Did you see any differences between Houston and Denver that might make an ambitious housing-first program difficult to replicate here?
One difference is that Houston’s housing market has considerably lower rents than Denver’s. And they’ve been so successful at filling houses that, in some ways, they’re a victim of their own success: They’re finding that median housing prices are starting to go up in Houston.
It seems that not every member of your delegation had universally positive things to say about Houston’s program. Aurora Mayor Mike Coffman made some comments on Twitter after returning from the trip in which he stated that he had a “problem” with Houston officials not being able to provide data about the types of jobs housing recipients were getting, or what mental health treatment they might be seeking, while they were “entitled, under the program, for free housing.” Do you agree that’s a problem?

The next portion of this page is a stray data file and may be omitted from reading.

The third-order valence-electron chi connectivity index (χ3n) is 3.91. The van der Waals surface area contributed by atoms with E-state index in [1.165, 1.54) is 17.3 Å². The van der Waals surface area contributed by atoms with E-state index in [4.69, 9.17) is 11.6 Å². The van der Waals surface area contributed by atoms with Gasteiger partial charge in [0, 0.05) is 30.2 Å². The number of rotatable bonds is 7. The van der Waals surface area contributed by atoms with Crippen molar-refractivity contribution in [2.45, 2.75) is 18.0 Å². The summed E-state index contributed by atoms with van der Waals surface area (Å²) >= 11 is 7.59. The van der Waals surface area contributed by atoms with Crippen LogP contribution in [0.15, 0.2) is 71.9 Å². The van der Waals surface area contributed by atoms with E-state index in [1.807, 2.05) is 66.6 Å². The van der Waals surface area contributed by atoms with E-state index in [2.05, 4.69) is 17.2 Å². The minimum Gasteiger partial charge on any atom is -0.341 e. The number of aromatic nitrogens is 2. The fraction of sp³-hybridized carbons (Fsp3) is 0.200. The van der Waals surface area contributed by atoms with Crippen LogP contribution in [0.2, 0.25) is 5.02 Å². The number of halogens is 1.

We haven’t had any follow-up conversations yet. But I do remember Mayor Coffman asking a lot of questions about jobs. And the Homeless Czar in Houston kept driving home the point that they only had one metric: taking someone without a home and putting them into a home. And after two years, they found that 90 plus percent are still housed, and have stopped using supportive services, which can be as simple as accessing a food bank. The Homeless Czar said, “We don’t know how they’ve managed to achieve stability in their homes, and that’s kind of not the point. The point is that they’re still in a home.” If you keep the task simple—get homes for the homeless—that makes it easier to coordinate efforts. Maybe you could have a separate organization that looks at jobs.
Mayor Hancock just released Denver’s proposed budget for 2023. As you and your fellow Denver City Councilmembers start debating how the city’s dollars are spent, including around housing and homelessness, will you be bringing up some of these takeaways from Houston?
Yes. And I will remember how the head of the coalition in Houston made an interesting point. He said housing includes three things: the housing, the funding for housing, and the funding for supportive services. He said you have to have all three legs of the stool for the stool to stand up. And I thought that was an interesting distinction, because when people think of housing, they often just think of the structure, not necessarily the funding streams related to it.